Blog Post

How Anchor Text Secretly Influences Your Web Browsing Experience


By: Shannon Delaney

Imagine you have two articles in front of you. Both articles are about animal camouflage, and their content is pretty similar. In fact, you read exactly the same content until you get to a section about the black and white colors of the panda bear. As it happens, you're pretty interested in panda bears to begin with, so you get excited when you notice that both articles have hyperlinks to other websites. Here's what you end up reading:

Article 1: According to panda experts at the Smithsonian National Zoo, these colors might camouflage the panda as it traipses through snowy mountains. Alternatively, these colors might produce a reverse camouflage effect in green environments, scaring away any predators. Click here for more information!

Article 2: According to panda experts at the Smithsonian National Zoo, these colors might camouflage the panda as it traipses through snowy mountains. Alternatively, these colors might produce a reverse camouflage effect in green environments, scaring away any predators.

Which link would you want to click? Probably the link in the second article, right? You want to know more about panda bear camouflage, and you'll know exactly what topic to expect if you click on that second link; but the first link, for all you know, could lead you to an unrelated page asking for donations just because the Smithsonian zoo has panda bears.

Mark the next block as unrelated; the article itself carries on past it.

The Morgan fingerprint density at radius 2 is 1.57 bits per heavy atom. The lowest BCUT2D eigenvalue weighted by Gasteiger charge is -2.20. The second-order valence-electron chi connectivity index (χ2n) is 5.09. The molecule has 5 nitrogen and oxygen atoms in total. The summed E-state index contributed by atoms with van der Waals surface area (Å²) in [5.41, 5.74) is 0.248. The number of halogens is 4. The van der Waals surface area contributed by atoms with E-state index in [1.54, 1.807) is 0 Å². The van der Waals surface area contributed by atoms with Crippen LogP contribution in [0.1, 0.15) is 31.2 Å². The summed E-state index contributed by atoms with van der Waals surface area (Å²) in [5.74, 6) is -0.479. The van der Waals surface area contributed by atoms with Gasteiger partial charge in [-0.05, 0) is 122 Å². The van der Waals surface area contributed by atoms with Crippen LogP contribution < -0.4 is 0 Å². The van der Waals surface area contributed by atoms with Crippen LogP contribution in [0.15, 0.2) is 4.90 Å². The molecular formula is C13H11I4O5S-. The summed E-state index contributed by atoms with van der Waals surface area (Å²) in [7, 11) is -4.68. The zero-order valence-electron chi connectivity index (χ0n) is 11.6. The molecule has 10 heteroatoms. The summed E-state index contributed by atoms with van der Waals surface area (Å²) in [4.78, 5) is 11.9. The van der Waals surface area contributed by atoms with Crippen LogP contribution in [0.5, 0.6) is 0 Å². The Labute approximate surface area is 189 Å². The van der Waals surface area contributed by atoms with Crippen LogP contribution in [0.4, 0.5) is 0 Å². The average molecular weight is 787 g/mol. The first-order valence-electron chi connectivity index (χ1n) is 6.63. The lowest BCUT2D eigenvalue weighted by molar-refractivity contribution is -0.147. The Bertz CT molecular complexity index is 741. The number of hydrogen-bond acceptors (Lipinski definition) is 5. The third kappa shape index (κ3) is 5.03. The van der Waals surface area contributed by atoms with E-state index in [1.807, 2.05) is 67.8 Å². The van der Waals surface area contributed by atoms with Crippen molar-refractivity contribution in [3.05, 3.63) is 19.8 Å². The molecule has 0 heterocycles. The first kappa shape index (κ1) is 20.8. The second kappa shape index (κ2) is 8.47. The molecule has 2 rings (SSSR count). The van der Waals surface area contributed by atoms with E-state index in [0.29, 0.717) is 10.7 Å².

Without consciously knowing it, your entire decision to click (or not to click) has been based on something called anchor text. Anchor text is what appears in an article or blog post, usually underlined and written in blue, and it leads you to another target page. In these examples, the anchor text links are "Click here for more information!" and "reverse camouflage effect."

You'll encounter anchor text quite often on news websites, linking to other articles their writers have already published, and on blogging sites. But anchor text isn't just about reader-friendly convenience, or creating a simplistic page aesthetic, or being able to provide a reference for your statements. Anchor text actually has a strong influence on a page's ranking in a search engine result list, and search engines like Google have created complicated algorithms that analyze the anchor text itself, the content of the site providing the link, and the content on the site of the provided link.

It's a intricate process, but believe it or not, a page works best with Google's algorithms when it contains natural, human-sounding anchor texts and natural, sensible links to related content. Google's goal is to give legitimate websites the high rankings that they deserve, and when anchor texts contain keywords that reinforce the legitimacy of the page and the content, that webpage will be rewarded with a higher search engine ranking -- ultimately leading to more traffic. The problem is that many web developers are always one step ahead of Google; past "cheat sheets" have included posting links to unrelated pages, and stuffing links into one page to make it look more relevant. When you hear about Google updates like "Penguin" or "Panda," those updates include revised algorithms that aim to eliminate poor content.

Ultimately, anchor text is just one more detail that needs to be part of your SEO strategy.